Just now I’m starting to process everything I saw, heard, did at the most recent state SHRM conference I attended. The Illinios SHRM conference was held in Oakbrook, outside Chicago proper Monday and Tuesday of this week. 650+ HR pros all in one place.
First things first – John Jorgensen (@jkjhr) and @SabrinaLBaker and the entire TEAM did a fabulous job keeping all of us in line and engaged. The hotel and conference center at Drury was the perfect place for the work that needed to be done. I say work because if you do a conference right, it is work. Going to sessions, checking the exhibitor floor, networking and connecting – it isn’t easy. And John and his team made the work fun.
The one thing I took away from the event was that employee engagement is high on the list of most HR folks. Whether they truly have an engagement problem at work, or the overwhelming press, blogging and twittering about engagement has influenced them – Engagement is the thing.
As Forrest Gump put it so well, “I think it’s a little of both.”
Yes engagement is critical, and, engagement is over-hyped in all the news outlets. Those two things have conspired to make it top of mind for most HR pros.
I participated in two different formats over the course of the conference and in both cases the goal was – drive employee engagement. The first was a panel discussion on employee engagement and the second was my own session on how to influence behavior in an organization.
I had two roles this week. First, I was on a panel for #TalentNet on Sunday with @JohnSumser and @Seiden about “engagement.” It veered a little off course as we got into the whole “social networks” discussion and how HR can manage and monitor social media participation on the part of their employees. It was interesting to me because from what I could gather from the attendees HR is in this no-man’s (no-woman’s?) land between knowing something is good and knowing it could be bad.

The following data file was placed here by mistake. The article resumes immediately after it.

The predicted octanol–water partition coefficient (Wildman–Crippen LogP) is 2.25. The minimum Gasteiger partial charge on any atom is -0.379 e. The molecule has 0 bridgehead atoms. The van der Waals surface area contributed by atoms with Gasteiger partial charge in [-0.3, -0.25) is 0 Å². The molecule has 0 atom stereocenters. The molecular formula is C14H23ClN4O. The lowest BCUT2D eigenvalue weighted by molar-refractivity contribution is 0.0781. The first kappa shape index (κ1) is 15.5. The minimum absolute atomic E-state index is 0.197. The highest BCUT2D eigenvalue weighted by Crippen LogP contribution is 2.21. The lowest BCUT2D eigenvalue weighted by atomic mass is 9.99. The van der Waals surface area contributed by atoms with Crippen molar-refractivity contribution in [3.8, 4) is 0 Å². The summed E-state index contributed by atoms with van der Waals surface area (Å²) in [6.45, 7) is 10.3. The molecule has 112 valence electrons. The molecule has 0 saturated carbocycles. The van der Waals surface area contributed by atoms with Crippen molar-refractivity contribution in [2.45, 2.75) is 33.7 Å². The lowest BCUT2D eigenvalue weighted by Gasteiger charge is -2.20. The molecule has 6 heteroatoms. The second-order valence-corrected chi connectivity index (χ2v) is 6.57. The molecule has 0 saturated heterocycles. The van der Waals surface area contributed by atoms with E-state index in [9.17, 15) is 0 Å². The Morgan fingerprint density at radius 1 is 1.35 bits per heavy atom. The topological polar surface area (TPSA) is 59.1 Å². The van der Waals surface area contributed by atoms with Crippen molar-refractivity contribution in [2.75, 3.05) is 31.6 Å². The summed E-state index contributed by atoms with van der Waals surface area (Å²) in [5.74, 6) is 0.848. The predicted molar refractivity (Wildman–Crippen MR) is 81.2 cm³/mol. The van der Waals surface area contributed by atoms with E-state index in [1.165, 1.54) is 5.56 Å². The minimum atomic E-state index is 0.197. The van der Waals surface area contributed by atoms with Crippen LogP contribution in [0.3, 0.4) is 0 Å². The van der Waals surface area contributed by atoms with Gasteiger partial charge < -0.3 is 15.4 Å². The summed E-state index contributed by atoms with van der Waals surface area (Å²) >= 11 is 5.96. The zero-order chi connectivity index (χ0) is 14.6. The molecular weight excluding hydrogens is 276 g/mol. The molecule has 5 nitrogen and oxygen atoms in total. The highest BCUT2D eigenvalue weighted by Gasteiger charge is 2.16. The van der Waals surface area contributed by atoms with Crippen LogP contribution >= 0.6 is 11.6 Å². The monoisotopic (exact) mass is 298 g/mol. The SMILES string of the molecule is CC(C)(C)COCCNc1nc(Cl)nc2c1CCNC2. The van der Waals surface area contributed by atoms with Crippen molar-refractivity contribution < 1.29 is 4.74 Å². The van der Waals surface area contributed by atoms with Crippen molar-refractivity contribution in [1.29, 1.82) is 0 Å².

The HR pros in the room know connecting and allowing employees to connect to Social Media is a way to get employees engaged with others inside and outside the company and be more well-rounded. The tension is that the organization exposes itself to risk when that happens. Where is the sweet spot between the inherent risk and the benefit? I don’t think we answered it. I left thinking the question still hung over the room like smokey haze at a bar at 3:00 am.
My advice HR – creep up on social media for your organization – start slow, learn the ropes, keep it inside at first. See how your people use it and see how they use it poorly. Like anything new with risk you need some time with training wheels. We don’t throw our kids out onto the highway with their first two-wheeler and expect it to have a good outcome – I don’t think you can do the same with social media as an engagement tool for your organization. Start small, learn how to manage it, let the employees learn how to use it. Then add a little more here and there to make it easier to merge into the big, bad highway of full-metal jacket social media.
My second gig at #ILSHRM12 was as a speaker. I did an hour+ on how HR can use influence and reward techniques to get their employees to change behaviors. Based on the fact that we filled up the 150 seats quickly and had many more on the floor and standing in the back, AND no one left before I finished, I’d say it was a success. I had some great comments on from the audience and I think I gave some of the group some good ideas on how they can be more influential in their organizations. Overall though, the goal was influencing behaviors to get more engagement.
As I reflect on that I think we may need to look at this from a different vantage point.
Engagement is the natural state all employees want. Left to their own devices employees will try to engage with and organization. The problem usually (IMHO) is that organizations (and by extension the PEOPLE in them) put up roadblocks and hindrances to that engagement.
We keep talking about how to “get employees engaged” – I suggest we change that sentence to “how can I remove barriers to engagement” – this forces the organization to remove problems rather than create new processes and procedures.
I think HR wants engaged employees. I think employees want to be engaged.
I think companies need to get out of their own way – and the employees’ way – and just connect. Quit worrying about what you need to DO – focus on what you need to stop doing.
I always learn more than leave when I go to these conferences and I always appreciate the opportunity to chat with smart, dedicated HR professionals. Please keep pushing the envelop, keep making progress and keep asking questions.
Thanks to everyone at #ILSHRM12 for a great time and for helping me get better at my passion.
Originally posted on on Incentive Intelligence